So we all think we are the knockers. We stand around this hermitically sealed cell, pounding at it, trying to find cracks and openings, and painting doors on it in the hope that maybe, just maybe, wishing, or talking or thinking about being in there will make it happen. Like magic. Maybe.
That’s what we think, anyway. And in this cell, the secrets of the universe. Riches, youth, health, life, happiness…guarded by a tremendously wise (maybe senile) and extremely old man, or maybe a woman. There’s a general consensus about a beard, anyway. So we keep rapping at the window and tapping at the door (the one we painted. Keep up.)
And inside this cell, unbeknownst to us, this guy is looking at a chain, never-ending and hopelessly convoluted, a chain of cages.
He tries to open them, but their inhabitants rail at him to go away, cling to the gilded cages of their prison cells. The very bars are precious to them.
He tries, and tries. He suffers in the trying. So he does a thing completely unexpected.
This guy-not so very old-looking, by the way, for all his white beard, does something incredible, impossible. In the very midst of these tangles of metal, he places a man. A child is born. A man created from nothing, and borne by one as enslaved as the rest of us. His genetic code would be very interesting, I expect. At least we know his blood is red.
How do we know this? This man lives among the cages, but never within them. Everyone he meets tries to impose a cage upon him, a few bars at the very least, but he declines, and continues to walk among the cells. Finally, a cage is thrust upon him, black and sick, and wrought with pain -a cage bare of gilt, but made instead, of death. That’s how we know the blood is red. He steps into this thing willingly, this night, this hell of hatred and badness and lack of hope.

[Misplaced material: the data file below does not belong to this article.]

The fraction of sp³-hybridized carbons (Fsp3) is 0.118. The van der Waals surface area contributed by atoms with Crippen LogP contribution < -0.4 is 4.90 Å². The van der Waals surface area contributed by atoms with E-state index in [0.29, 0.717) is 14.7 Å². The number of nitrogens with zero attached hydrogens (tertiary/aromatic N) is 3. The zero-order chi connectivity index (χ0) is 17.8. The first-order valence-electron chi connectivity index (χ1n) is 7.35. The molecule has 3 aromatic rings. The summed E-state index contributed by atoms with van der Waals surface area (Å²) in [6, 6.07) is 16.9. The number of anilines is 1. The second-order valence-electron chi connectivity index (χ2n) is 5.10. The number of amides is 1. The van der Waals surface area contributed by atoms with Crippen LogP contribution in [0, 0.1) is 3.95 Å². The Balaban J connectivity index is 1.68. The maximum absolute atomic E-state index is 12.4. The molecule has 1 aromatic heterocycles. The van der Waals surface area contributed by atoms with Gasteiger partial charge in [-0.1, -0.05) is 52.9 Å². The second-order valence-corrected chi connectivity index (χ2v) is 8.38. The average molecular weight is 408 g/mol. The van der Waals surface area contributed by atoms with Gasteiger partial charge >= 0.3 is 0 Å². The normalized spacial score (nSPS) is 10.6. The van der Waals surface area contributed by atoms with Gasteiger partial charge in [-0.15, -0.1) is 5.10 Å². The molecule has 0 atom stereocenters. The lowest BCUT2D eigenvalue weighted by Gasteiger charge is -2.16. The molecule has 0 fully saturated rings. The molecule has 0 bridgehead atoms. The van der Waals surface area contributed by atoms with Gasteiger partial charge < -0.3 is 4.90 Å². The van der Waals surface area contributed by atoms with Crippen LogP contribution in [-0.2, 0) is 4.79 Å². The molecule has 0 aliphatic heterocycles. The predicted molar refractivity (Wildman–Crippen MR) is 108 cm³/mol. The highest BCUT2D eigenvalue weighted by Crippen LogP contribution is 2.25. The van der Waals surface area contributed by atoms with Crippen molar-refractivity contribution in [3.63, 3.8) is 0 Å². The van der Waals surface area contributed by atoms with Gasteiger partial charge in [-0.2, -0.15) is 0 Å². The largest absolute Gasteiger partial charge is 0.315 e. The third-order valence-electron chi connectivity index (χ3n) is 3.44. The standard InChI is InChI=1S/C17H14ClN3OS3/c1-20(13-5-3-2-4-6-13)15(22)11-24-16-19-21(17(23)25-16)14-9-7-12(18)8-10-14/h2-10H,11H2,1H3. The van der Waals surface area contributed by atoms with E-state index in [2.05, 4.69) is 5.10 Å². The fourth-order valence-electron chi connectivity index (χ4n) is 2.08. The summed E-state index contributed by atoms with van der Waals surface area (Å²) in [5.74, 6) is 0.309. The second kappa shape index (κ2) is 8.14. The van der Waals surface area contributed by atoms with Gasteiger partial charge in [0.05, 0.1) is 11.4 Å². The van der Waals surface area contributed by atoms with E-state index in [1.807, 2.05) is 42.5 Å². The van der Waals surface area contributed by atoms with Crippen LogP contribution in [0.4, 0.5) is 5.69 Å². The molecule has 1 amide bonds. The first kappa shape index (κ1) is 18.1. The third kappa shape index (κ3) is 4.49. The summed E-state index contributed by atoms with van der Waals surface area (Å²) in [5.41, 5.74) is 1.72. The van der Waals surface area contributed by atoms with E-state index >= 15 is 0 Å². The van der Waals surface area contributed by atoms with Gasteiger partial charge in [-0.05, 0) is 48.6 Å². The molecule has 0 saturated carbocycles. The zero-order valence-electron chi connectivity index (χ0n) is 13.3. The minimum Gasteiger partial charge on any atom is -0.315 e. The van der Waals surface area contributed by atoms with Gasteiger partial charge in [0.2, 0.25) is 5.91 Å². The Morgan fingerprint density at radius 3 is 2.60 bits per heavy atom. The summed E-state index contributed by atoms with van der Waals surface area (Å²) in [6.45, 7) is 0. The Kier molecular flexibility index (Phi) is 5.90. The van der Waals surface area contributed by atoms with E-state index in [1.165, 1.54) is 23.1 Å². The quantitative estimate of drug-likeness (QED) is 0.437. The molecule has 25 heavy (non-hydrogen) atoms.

And, calling out to the one who made him, he escapes this cage. Escapes and destroys.
And he walks between the cages again, invisible until he is at the door-for someone who can deny death can easily deny sight-he comes to every cell in turn and knocks. Politely, gently, and keeps coming back. Most don’t hear his knock. Some do. And some even let him in.
And he comes and eats with them. He leads them out, into the wide hermitage, and the cages vanish, blown, crushed, burned and washed away, not a trace remaining.
I’d like to say we rejoice as soon as this happens, and keep rejoicing.
The truth is that we mourn for the lives we’d lived.
But soon we find ourselves knocking with him, on the doors of other cages. Because pity for others still trapped as we once were. Trapped by their own doing, fills us.
Because these people build their own cages, and build cages for each other. They lovingly craft locks too. They spend days and years on bigger, better, shinier…bars. And they forget about the door.
Only when they hear this knock do they remember that the doors exist…do they realise that they can come out, and that others can come in. That locks and bolts, and bars and chains do nothing good. And only then do they realise that they don’t need their cages anymore.
They come to live in the hermitage with the old man -after all, he’s the one we’ve wanted to know so desperately since we began.
And in that cell is fellowship. And the old man with every secret. And the greatest of these secrets is his love. The best-kept too. Because the world bars it out. It’s not willing to accept its existence, this true, pure love. But the name is kept, and because it carries some good “ness”, is kept to label lesser things.
And in rejecting this love, the world misses out on the freedom it brings, to those who live with the old, bearded man in his cell.
All the world is in his cell, but they don’t know it.
So, when I knock on your door, hear me. When I call you by name, hear in the air I breathe, the breath itself, a life that is purely given, not one jot of it earned. And join with me in welcoming he who denied, overcame, and destroyed death. Let us walk away from gilded misery, and towards peace, and hope and joy. Let us walk together.
I have one last word to speak to you. You’ve heard it before, and will again. But hopefully this time it will mean something to you.
Hopefully, even just this once, you see it truly is everything. And I mean that. I believe it. It is all.